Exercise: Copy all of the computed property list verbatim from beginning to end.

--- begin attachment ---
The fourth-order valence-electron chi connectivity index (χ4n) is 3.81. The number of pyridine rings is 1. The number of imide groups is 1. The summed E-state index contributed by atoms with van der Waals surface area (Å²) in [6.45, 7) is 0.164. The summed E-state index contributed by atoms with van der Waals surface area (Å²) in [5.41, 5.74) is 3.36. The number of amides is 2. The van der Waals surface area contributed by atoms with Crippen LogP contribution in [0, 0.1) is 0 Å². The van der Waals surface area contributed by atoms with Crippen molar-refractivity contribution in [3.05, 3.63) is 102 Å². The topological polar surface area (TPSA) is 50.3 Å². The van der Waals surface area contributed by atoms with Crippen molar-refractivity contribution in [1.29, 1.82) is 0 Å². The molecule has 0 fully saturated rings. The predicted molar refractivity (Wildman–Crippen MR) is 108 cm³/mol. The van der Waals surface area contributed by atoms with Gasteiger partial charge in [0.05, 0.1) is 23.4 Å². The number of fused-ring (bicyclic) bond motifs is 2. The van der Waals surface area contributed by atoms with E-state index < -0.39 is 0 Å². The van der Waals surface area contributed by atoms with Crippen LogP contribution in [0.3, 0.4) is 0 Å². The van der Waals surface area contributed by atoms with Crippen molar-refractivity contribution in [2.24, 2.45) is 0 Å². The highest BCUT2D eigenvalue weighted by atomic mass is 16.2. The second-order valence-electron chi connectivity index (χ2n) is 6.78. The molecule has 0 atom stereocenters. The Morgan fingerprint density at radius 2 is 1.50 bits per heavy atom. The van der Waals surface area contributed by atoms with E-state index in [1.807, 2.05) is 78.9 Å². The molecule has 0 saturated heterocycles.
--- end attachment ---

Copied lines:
The fourth-order valence-electron chi connectivity index (χ4n) is 3.81. The number of pyridine rings is 1. The number of imide groups is 1. The summed E-state index contributed by atoms with van der Waals surface area (Å²) in [6.45, 7) is 0.164. The summed E-state index contributed by atoms with van der Waals surface area (Å²) in [5.41, 5.74) is 3.36. The number of amides is 2. The van der Waals surface area contributed by atoms with Crippen LogP contribution in [0, 0.1) is 0 Å². The van der Waals surface area contributed by atoms with Crippen molar-refractivity contribution in [3.05, 3.63) is 102 Å². The topological polar surface area (TPSA) is 50.3 Å². The van der Waals surface area contributed by atoms with Crippen molar-refractivity contribution in [1.29, 1.82) is 0 Å². The molecule has 0 fully saturated rings. The predicted molar refractivity (Wildman–Crippen MR) is 108 cm³/mol. The van der Waals surface area contributed by atoms with Gasteiger partial charge in [0.05, 0.1) is 23.4 Å². The number of fused-ring (bicyclic) bond motifs is 2. The van der Waals surface area contributed by atoms with E-state index < -0.39 is 0 Å². The van der Waals surface area contributed by atoms with Crippen LogP contribution in [0.3, 0.4) is 0 Å². The van der Waals surface area contributed by atoms with Crippen molar-refractivity contribution in [2.24, 2.45) is 0 Å². The highest BCUT2D eigenvalue weighted by atomic mass is 16.2. The second-order valence-electron chi connectivity index (χ2n) is 6.78. The molecule has 0 atom stereocenters. The Morgan fingerprint density at radius 2 is 1.50 bits per heavy atom. The van der Waals surface area contributed by atoms with E-state index in [1.807, 2.05) is 78.9 Å². The molecule has 0 saturated heterocycles.